Articles of Interest

These articles highlight many of the health care related stories in the news–ranging from single-payer op-eds by PNHP members to reports by newspapers on corporate health care.

The Physicians' Proposal for Single-Payer Health Care Reform has also garnered significant media attention since its release in May 2016. To read and view coverage of the proposal, please click here. If you would like to endorse the proposal, click here.

  • Posted on Wednesday, March 21, 2018
    By Eric Salk, M.D. | The New York Times, Letters, March 21, 2018
    Those of us on the front lines know that large segments of the population have no real access to quality medical care, and even those with “good insurance” struggle through a maze of barriers and increased costs.

  • Posted on Wednesday, March 21, 2018
    By Margot Sanger-Katz | New York Times, March 21, 2018
    When you get really sick, the medical bills may not be your biggest financial shock. New research shows that for a substantial fraction of Americans, a trip to the hospital can mean a permanent reduction in income.

  • Posted on Tuesday, March 20, 2018
    By Mat Kladney, M.D. | Reno (Nev.) Gazette Journal, March 20, 2018
    The prior authorization process is another symptom of our broken health care system, where private insurers decide that profits are more valuable than health.

  • Posted on Monday, March 12, 2018
    By Zaid Jilani | The Intercept, March 12, 2018
    The last two times Democrats seized both the White House and Congress, in 1993 and 2009, they immediately embarked on efforts to reform the national health care system. Both times, those efforts contributed to wave election wipeouts in the following cycle.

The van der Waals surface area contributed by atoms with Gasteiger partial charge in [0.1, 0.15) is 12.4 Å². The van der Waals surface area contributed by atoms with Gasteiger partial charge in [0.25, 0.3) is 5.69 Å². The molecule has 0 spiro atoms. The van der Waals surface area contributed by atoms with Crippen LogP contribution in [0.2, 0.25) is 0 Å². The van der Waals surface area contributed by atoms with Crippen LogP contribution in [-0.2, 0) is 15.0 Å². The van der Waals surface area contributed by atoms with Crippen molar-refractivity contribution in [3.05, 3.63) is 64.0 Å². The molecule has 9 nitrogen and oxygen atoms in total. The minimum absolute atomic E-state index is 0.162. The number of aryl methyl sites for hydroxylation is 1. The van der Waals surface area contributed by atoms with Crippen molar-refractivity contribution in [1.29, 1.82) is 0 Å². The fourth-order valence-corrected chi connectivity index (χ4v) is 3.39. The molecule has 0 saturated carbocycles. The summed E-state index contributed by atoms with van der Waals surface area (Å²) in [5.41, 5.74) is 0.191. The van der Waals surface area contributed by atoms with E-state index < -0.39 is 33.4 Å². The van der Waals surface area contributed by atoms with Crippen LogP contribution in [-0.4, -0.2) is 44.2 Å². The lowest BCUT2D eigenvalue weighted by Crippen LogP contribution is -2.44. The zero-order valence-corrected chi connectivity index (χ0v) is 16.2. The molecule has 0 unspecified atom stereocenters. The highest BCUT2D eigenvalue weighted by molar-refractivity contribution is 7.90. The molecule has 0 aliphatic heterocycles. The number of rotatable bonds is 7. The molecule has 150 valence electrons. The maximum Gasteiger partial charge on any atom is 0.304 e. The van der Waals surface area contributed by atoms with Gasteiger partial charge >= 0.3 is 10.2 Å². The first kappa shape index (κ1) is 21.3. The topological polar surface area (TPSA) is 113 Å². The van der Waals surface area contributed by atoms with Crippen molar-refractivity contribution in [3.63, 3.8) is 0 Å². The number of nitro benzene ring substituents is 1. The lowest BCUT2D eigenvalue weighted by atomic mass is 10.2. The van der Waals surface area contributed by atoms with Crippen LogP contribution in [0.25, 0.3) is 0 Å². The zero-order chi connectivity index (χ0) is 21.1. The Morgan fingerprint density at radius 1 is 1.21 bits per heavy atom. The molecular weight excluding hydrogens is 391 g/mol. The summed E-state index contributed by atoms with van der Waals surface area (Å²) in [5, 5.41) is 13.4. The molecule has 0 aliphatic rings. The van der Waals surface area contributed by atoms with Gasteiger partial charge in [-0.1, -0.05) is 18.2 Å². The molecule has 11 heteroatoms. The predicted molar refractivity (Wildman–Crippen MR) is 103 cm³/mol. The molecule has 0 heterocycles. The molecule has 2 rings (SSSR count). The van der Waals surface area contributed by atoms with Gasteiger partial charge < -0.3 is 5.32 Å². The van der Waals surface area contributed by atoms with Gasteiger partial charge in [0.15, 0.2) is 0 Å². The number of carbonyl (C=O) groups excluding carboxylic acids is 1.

• Posted on Wednesday, March 7, 2018
    By Adam Gaffney, M.D. | The Guardian, March 7, 2018
    A wildcat teachers’ strike that roiled West Virginia for nine long days ended on Tuesday, after the state government passed a 5% pay hike. For a state that doesn’t even allow state employees to engage in collective bargaining, this amounts to a historic victory. Yet much remains undone.

  • Posted on Tuesday, March 6, 2018
    By Christopher C. Muth, M.D. | JAMA, March 6, 2018
    Under the influence of partisan politics, health insurance and pharmaceutical companies, and hospital administrators, the US health care system often seems to function at odds with the interests of primary care physicians.

  • Posted on Thursday, March 1, 2018
    Interview with Andrew Coates, M.D. | The Sun, March 2018
    In my view, single-payer is an incremental step, a reform that pushes us toward a truly efficient and responsible system of healthcare. Single-payer is far from perfect and will not work without a few hard rules.

  • Posted on Sunday, February 25, 2018
    By Adam Gaffney, M.D. | The Guardian, Feb. 25, 2018
    On Thursday, the Center for American Progress (CAP), a Democratic party-affiliated think tank, launched a proposal confusingly called “Medicare Extra for All.”

  • Posted on Tuesday, February 13, 2018
    By Paul Sorum, M.D., Ph.D. | Annals of Internal Medicine, Feb. 13, 2018
    Single-payer health care is back in the news thanks to the efforts of the president and Republicans to cripple if not kill the Patient Protection and Affordable Care Act and Bernie Sanders' introduction of a new Medicare for All bill in the Senate.

  • Posted on Wednesday, February 7, 2018
    By Richard Master | USA Today, Feb. 7, 2018